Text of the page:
Jared Kushner and his family business have a big problem.
In 2007, then 27-year-old Kushner made an audacious move while running his family real estate business: He bought an skyscraper in Manhattan — 666 5th Avenue — for $1.8 billion. It was the most ever paid for an office tower. And the timing couldn’t have been worse.
The tower was purchased at the height of the real estate bubble, just before the financial crisis. The commercial real estate market in New York City collapsed. Running out of cash, Kushner was forced to sell the lucrative retail space on the ground floor to Vornado Realty Trust, a more experienced real estate firm, to keep things afloat. Vornado later bought about half of the office tower.
But that wasn’t enough.
The tower is aging and the vacancy rate is high. The building is about one-third vacant and rent covers only about fifty percent of the mortgage, forcing the Kushners and their business partners to burn millions each month.
But the real issue comes in February 2019, when the tower’s $1.2 billion mortgage becomes due. Refinancing is really not an option since many real estate experts believe the mortgage exceeds the value of the tower.
Jared Kushner himself attempted to strike a deal with a Chinese company, Anbang, in the days following the 2016 election. But it evaporated upon further scrutiny of the terms of the deal, which were extremely favorable to the Kushners, and of Anbang’s murky connections to the Chinese government.
Enter the Qataris.
Three months after the inauguration and shortly after the Anbang deal fell through, Charles Kushner, Jared’s father, reportedly “made a direct pitch to Qatar’s minister of finance,” Ali Sharif Al Emadi, to provide new financing for 666 5th Avenue.
In March, Charles Kushner confirmed the meeting but described it as a courtesy and said he would never take money from the Qataris, presumably because it would present a conflict of interest due to Jared Kushner’s position in the White House.
I was invited to a meeting. Before the meeting, Kushner Companies had decided that it was not going to accept sovereign wealth fund investments. We informed the Qatar representatives of our decision and they agreed. Even if they were there ready to wire the money, we would not have taken it.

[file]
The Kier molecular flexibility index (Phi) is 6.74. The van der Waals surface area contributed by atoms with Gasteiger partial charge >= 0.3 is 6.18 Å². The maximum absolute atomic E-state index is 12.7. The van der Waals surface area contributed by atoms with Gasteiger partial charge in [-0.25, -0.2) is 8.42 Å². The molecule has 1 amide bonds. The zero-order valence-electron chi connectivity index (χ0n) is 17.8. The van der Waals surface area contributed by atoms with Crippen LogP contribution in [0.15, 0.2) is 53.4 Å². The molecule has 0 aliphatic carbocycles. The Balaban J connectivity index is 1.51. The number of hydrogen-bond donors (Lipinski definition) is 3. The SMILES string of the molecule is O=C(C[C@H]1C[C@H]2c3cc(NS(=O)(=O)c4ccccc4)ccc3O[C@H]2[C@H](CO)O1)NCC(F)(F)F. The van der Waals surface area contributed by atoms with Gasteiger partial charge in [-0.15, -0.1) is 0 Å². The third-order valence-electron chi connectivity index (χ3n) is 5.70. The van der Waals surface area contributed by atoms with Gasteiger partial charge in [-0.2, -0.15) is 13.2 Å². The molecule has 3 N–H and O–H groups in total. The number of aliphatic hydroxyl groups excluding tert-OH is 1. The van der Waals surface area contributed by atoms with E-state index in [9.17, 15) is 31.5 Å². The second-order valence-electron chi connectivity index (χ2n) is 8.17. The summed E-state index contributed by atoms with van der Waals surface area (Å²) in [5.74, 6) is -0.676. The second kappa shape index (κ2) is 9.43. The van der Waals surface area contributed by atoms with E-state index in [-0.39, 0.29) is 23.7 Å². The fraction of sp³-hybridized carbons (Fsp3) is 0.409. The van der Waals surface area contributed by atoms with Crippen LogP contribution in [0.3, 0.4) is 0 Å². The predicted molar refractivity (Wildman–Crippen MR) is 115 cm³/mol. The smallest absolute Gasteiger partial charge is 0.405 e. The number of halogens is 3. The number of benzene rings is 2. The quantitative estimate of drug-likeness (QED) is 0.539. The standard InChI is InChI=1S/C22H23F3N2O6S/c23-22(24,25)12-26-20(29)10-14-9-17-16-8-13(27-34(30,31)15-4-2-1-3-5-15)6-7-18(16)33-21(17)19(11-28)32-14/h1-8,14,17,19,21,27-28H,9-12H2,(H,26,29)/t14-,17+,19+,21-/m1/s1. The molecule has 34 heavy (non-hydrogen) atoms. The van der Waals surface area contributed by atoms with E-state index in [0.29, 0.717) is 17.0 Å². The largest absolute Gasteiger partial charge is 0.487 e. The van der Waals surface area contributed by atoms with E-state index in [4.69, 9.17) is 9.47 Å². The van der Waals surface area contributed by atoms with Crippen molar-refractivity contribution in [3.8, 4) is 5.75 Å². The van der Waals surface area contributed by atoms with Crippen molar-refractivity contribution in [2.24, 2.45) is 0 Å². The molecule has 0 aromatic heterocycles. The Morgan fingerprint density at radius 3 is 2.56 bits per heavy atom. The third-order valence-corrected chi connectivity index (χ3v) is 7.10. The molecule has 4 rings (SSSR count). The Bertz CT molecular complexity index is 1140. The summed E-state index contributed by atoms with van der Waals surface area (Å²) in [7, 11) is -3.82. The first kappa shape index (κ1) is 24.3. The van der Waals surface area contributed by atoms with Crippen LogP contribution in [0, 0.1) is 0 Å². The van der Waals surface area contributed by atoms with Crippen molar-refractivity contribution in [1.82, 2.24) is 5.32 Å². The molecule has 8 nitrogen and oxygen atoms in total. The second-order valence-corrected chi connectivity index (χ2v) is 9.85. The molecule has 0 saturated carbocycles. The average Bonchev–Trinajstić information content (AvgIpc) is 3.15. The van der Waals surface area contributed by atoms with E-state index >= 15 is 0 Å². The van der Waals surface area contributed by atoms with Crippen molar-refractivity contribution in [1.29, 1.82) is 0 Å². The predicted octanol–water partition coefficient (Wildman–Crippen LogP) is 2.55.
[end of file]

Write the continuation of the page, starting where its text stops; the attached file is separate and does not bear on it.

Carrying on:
Now, they are taking the money.
The New York Times reports that the Kushners are “close to receiving a bailout of its financially troubled flagship building by a company with ties to the government of Qatar.” The deal is being struck with Brookfield Properties, “a publicly traded company, headquartered in Canada, one of whose major investors is the Qatar Investment Authority,” according to the Times.
So the Kushners may not be accepting funding directly through the sovereign wealth fund. But the money will come from a firm that is financed in large part by the same fund.
After denying all knowledge of a potential deal to the New York Times, Brookfield later told the Washington Post it was investing through a different fund that doesn’t include Qatari investments, but the Post could not verify the claim.
The financing would cover the tower’s mortgage, pay for renovations and buy out Vornado’s stake in the office tower. Brookfield would also take over management of the property.
The deal is “is likely to raise further concerns about Jared Kushner’s dual role as a White House point person on the Middle East and a continuing stake holder in the family’s company,” as the Times reports.
Kushner has been unable to obtain a permanent security clearance due to concerns that foreign government could use his business entanglements to gain influence.
The Qatari Investment Authority has been in the news recently.
Michael Avenatti — the lawyer representing Stormy Daniels, an adult film actress who accepted hush money to stay quiet about her alleged affair with President Trump — recently tweeted photos of Ahmed al-Rumaihi, a former Qatari diplomat who now heads up their investment fund, entering Trump Tower in December 2016.
Warning ignored. So here it goes.
December 12, 2016 – Trump Tower. Details to follow… pic.twitter.com/aEuuhRHB4a
— Michael Avenatti (@MichaelAvenatti) May 13, 2018
Separately, a declaration in a lawsuit about a 3-on-3 basketball league alleges that al-Rumaihi bragged about his ability to influence former Trump national security adviser Michael Flynn with cash. Al-Rumaihi denies the allegation in the lawsuit.
Whatever happened, the deal to save 666 5th Avenue comes at a time when Qatar is extremely interested in influencing the policy of the Trump administration. Trump is supporting a blockade of Qatar, imposed by Saudi Arabia, UAE, Bahrain, and Egypt, claiming the nation was supporting terrorists.
UPDATE: This post has been updated to reflect Brookfield’s comments to the Washington Post.